Reading BUB’s DNA sequence: the raw data

Hi again,

Today we’re back with a new episode of the videolog, where I’ll explain what BUB’s DNA sequence looked like fresh off the sequencing machine. A couple of things to note: as our videos will get more and more technical please feel free to leave comments or to contact us if there’s anything you’d like us to clarify. Also, since we can’t include all the technical details, we’ll start leaving links to tools and papers together with the video, so you can follow up on stuff if you’re interested. Hope you enjoy!

More info about:
– the fastq format on wikipedia
– a technical note by Illumina about understanding quality scores
– a table for converting the characters in fastq files into an actual quality score

Starting the New Year with some LilBUBome updates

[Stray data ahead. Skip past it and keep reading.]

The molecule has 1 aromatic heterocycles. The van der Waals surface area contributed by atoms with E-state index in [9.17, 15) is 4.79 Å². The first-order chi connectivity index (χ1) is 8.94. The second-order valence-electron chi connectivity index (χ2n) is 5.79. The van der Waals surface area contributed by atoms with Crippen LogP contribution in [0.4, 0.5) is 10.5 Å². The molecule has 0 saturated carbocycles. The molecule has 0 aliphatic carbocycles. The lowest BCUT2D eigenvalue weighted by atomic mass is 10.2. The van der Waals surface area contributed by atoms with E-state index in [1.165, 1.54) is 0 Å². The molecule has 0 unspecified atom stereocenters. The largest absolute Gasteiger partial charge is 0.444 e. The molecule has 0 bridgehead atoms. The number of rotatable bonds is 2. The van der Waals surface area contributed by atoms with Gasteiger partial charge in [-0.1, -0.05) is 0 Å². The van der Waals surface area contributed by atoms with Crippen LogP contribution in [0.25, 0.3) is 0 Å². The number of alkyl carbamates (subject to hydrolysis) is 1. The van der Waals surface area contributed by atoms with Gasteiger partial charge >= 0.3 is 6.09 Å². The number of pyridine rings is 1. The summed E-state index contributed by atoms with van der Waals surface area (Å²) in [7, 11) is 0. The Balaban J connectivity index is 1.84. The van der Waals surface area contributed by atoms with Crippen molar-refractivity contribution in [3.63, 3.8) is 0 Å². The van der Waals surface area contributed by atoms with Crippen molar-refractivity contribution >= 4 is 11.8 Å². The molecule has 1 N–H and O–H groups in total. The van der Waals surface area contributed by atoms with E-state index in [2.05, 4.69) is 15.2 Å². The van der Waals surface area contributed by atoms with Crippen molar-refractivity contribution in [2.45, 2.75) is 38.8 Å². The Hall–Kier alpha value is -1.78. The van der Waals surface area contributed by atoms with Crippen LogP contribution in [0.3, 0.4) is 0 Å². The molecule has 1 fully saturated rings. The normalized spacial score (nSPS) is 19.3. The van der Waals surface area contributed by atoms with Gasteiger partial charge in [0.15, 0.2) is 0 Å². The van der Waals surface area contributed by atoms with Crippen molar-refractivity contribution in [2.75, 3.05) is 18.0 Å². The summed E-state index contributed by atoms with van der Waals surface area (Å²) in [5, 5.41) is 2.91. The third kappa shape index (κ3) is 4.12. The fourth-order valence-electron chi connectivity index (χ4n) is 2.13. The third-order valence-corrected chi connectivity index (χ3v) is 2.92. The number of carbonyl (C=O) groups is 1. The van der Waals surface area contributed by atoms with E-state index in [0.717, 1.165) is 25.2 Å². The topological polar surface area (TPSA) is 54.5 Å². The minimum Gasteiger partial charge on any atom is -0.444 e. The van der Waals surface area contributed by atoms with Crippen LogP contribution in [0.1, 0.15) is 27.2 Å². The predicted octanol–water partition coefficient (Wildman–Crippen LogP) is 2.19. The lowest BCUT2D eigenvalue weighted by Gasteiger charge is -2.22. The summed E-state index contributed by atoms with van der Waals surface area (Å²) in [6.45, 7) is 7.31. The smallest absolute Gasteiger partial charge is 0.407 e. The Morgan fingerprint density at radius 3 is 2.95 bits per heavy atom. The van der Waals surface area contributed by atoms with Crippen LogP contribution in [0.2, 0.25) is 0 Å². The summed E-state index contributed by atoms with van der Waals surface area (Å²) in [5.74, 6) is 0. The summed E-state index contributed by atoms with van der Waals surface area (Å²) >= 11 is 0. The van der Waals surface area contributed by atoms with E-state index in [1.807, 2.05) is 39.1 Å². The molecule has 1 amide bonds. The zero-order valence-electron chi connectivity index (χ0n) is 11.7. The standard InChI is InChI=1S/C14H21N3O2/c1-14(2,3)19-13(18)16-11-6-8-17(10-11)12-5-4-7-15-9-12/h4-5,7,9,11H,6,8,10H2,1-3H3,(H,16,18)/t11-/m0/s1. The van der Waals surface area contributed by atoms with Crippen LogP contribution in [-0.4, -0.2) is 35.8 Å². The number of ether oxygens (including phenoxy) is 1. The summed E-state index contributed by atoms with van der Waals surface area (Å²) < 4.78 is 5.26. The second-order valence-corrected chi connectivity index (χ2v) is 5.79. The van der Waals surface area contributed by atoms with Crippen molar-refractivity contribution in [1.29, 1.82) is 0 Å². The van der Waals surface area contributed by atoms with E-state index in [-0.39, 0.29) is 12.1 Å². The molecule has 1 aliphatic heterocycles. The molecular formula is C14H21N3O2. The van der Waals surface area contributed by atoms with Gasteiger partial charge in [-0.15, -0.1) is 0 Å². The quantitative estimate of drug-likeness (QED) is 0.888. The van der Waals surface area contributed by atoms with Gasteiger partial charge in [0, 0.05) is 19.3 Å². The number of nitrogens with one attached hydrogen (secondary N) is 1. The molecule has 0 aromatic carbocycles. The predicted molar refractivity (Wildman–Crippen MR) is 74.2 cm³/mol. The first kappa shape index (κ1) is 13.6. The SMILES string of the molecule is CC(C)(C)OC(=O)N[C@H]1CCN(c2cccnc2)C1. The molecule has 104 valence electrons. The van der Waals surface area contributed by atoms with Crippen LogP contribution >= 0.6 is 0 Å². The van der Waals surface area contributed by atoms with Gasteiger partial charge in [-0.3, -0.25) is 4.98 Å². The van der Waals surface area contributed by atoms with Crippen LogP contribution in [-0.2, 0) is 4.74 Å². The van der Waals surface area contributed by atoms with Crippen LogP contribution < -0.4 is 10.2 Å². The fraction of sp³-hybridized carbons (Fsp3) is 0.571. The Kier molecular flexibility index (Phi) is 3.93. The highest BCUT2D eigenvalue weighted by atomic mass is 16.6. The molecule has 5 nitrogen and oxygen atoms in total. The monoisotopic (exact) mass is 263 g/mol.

Hi All,

Happy New Year! We hope everyone has had a great start to 2016!

We know things have been a bit quiet around the LilBUBome, but the second half of last year was a busy time for us: Daniel, Dario and the sequencing team at the Max Planck Institute completed the sequencing of BUB’s DNA (we blogged about it here and here), and we’ve since been analyzing the data and following up on candidate mutations. We also did a bit of outreach, talking at various venues about sequencing BUB’s genome with the help of crowdfunding – and what an amazing experience has been to work with such a special cat and so many supporters!


In October we talked about the LilBUBome at the Sanger Institute postdoc retreat. While we were there we were allowed to have a quick look at their sequencing facility – and of course we took a picture for you!.

In addition, we’ve compiled a series of videos, which we’ll be releasing over the following weeks, where we try to explain what we did, why and how we did it and how you can go about sequencing a genome.

Today, let us introduce the first installment of the LilBUBome videolog. We hope you enjoy!